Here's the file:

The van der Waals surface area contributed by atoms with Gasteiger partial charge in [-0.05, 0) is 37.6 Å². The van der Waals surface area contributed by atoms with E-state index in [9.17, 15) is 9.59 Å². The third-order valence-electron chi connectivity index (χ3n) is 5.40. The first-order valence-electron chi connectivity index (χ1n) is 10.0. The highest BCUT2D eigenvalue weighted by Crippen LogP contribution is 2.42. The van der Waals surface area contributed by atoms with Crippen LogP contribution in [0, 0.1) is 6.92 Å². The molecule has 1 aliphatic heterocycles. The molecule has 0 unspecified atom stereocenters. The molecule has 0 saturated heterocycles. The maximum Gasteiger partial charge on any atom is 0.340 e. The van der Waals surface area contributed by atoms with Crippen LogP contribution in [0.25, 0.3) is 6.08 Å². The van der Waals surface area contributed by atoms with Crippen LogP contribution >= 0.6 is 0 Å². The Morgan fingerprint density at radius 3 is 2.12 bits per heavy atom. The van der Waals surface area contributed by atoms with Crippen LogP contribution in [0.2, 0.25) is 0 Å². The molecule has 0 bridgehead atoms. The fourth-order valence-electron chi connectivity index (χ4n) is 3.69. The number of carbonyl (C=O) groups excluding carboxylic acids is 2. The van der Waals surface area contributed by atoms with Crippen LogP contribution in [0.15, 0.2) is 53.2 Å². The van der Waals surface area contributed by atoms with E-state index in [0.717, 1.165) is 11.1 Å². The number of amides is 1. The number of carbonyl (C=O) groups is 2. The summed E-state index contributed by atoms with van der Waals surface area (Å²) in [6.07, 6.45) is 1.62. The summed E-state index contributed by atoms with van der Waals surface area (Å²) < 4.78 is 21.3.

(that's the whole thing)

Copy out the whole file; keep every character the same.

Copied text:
The van der Waals surface area contributed by atoms with Gasteiger partial charge in [-0.05, 0) is 37.6 Å². The van der Waals surface area contributed by atoms with E-state index in [9.17, 15) is 9.59 Å². The third-order valence-electron chi connectivity index (χ3n) is 5.40. The first-order valence-electron chi connectivity index (χ1n) is 10.0. The highest BCUT2D eigenvalue weighted by Crippen LogP contribution is 2.42. The van der Waals surface area contributed by atoms with Crippen LogP contribution in [0, 0.1) is 6.92 Å². The molecule has 1 aliphatic heterocycles. The molecule has 0 unspecified atom stereocenters. The molecule has 0 saturated heterocycles. The maximum Gasteiger partial charge on any atom is 0.340 e. The van der Waals surface area contributed by atoms with Crippen LogP contribution in [0.25, 0.3) is 6.08 Å². The van der Waals surface area contributed by atoms with Crippen LogP contribution >= 0.6 is 0 Å². The Morgan fingerprint density at radius 3 is 2.12 bits per heavy atom. The van der Waals surface area contributed by atoms with Crippen LogP contribution in [0.2, 0.25) is 0 Å². The molecule has 0 bridgehead atoms. The fourth-order valence-electron chi connectivity index (χ4n) is 3.69. The number of carbonyl (C=O) groups excluding carboxylic acids is 2. The van der Waals surface area contributed by atoms with Crippen LogP contribution in [0.15, 0.2) is 53.2 Å². The van der Waals surface area contributed by atoms with E-state index in [0.717, 1.165) is 11.1 Å². The number of amides is 1. The number of carbonyl (C=O) groups is 2. The summed E-state index contributed by atoms with van der Waals surface area (Å²) in [6.07, 6.45) is 1.62. The summed E-state index contributed by atoms with van der Waals surface area (Å²) < 4.78 is 21.3.